The history of sports photography is closely related to the trends of sport gaining popularity through human history. The technology of photography from the early 1800s onward leaped forward in boundaries and aided an emerging media, sporting journalism.
The inspiration of athletics and sport in art can certainly be seen in the work of the ancient Greek masters of sculpture, however this type of expression was not as prevalent in modern sporting venues until the invention of wet-collodion and dry-plate photographic processes. These processes allowed for posed studio images on glass plates and tin-types, but were just not 'fast' enough for the 'stop-action' images we are used to seeing today.
As the 19th Century was coming to a close, in the 1880s scientific motion studies of athletes in action were produced in the United States and Germany, the technology was still not considered on the sporting field. This all changed with the advancement of photography and sports journals in the last part of the century. As the first sports journals begin to appear around 1900, the public became more and more interested in the sports image, which often would include images of players on the tennis green, golfling or on the hunt for wild game.
In the history of sports photography the earliest of contributors were more concerned with the activities of the country elite, but by the end of World War I, readers of sporting journals were becoming interested in the professional athletes of American baseball and tennis. The majority of these early images were of prominent players in posed situations, giving te sense of action. Baseball players were posed with bat in hand at the plate, teams were lined up for group shots and so forth, however the 'action' shot was still not widely seen.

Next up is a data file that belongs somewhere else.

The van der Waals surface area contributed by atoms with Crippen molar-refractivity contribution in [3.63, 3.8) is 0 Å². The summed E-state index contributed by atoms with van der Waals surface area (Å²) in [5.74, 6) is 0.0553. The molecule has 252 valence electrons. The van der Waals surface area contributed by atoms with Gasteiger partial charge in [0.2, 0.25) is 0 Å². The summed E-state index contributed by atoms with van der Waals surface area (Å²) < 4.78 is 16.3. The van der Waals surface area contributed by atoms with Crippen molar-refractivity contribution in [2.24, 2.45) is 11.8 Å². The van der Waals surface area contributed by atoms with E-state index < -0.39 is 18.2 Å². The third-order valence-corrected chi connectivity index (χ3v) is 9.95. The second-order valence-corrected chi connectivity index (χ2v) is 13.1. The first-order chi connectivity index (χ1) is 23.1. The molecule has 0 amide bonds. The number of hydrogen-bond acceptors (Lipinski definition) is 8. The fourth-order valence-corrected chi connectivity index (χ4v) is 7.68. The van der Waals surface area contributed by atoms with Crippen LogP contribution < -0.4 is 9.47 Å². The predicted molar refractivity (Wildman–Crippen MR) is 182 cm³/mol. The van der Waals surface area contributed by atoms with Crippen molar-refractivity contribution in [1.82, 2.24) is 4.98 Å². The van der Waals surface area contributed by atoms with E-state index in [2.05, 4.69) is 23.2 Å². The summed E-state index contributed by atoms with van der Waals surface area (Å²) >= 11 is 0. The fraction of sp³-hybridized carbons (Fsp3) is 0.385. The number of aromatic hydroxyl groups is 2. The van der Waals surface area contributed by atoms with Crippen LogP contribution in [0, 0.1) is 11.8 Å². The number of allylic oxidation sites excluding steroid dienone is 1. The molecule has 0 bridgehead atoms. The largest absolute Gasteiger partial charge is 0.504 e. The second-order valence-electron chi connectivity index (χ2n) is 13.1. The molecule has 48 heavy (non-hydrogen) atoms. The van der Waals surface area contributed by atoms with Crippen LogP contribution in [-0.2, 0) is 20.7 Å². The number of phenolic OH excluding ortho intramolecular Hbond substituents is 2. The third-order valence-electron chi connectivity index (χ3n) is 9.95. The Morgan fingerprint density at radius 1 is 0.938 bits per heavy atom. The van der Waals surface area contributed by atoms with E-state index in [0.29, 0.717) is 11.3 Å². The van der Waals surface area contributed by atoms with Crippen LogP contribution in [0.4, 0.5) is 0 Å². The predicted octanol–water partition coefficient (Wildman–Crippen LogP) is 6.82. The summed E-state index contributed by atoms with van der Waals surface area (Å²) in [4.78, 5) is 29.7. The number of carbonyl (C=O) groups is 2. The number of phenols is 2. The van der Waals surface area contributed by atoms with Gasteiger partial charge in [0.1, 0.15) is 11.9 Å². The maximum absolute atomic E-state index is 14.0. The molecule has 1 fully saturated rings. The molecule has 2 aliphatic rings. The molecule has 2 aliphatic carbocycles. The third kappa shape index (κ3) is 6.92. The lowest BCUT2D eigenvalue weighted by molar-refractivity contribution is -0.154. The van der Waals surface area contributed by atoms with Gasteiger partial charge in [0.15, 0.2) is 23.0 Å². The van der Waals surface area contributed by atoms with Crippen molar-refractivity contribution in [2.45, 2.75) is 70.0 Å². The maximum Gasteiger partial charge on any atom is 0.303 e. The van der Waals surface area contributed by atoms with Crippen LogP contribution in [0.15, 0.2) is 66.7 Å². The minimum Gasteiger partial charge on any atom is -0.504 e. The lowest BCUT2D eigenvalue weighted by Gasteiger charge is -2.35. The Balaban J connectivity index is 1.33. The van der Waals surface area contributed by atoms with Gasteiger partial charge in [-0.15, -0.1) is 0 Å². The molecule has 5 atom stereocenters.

With the 1930s more and more images of athletes in action were appearing in magazines, assisted in their growth through camera systems allowing photographers shutter speeds up to 1 / 1000th of a second. This cave way to styles highlighting blurred subjects suggesting movement and 'stop-action' images of the athlete in activity. Photographers began adopting signature styles and the popularity of the genre began to grow rapidly as the public began to expect the excitation of seeing their favored athletes in 'action.'
In 1954, Sports Illustrated – the vaunted digest of sports and athletics – premiered and suddenly the position of being a sports photographer became even more engrained in the public eye. The magazine highlighted the exploits and professional and amateur athletes the world over, increasing the need for the art form and those who practiced it. By this point, technology had more or less caught up with demand, with the advent of small, compact single lens reflex (SLR) cameras and the fast shutter speeds offered in the models. The history of sports photography is firmly tied to lens technology, as well, had advanced to offer the photographer a wide choice of methods to compress perspective and using depth of field for dramatic effect.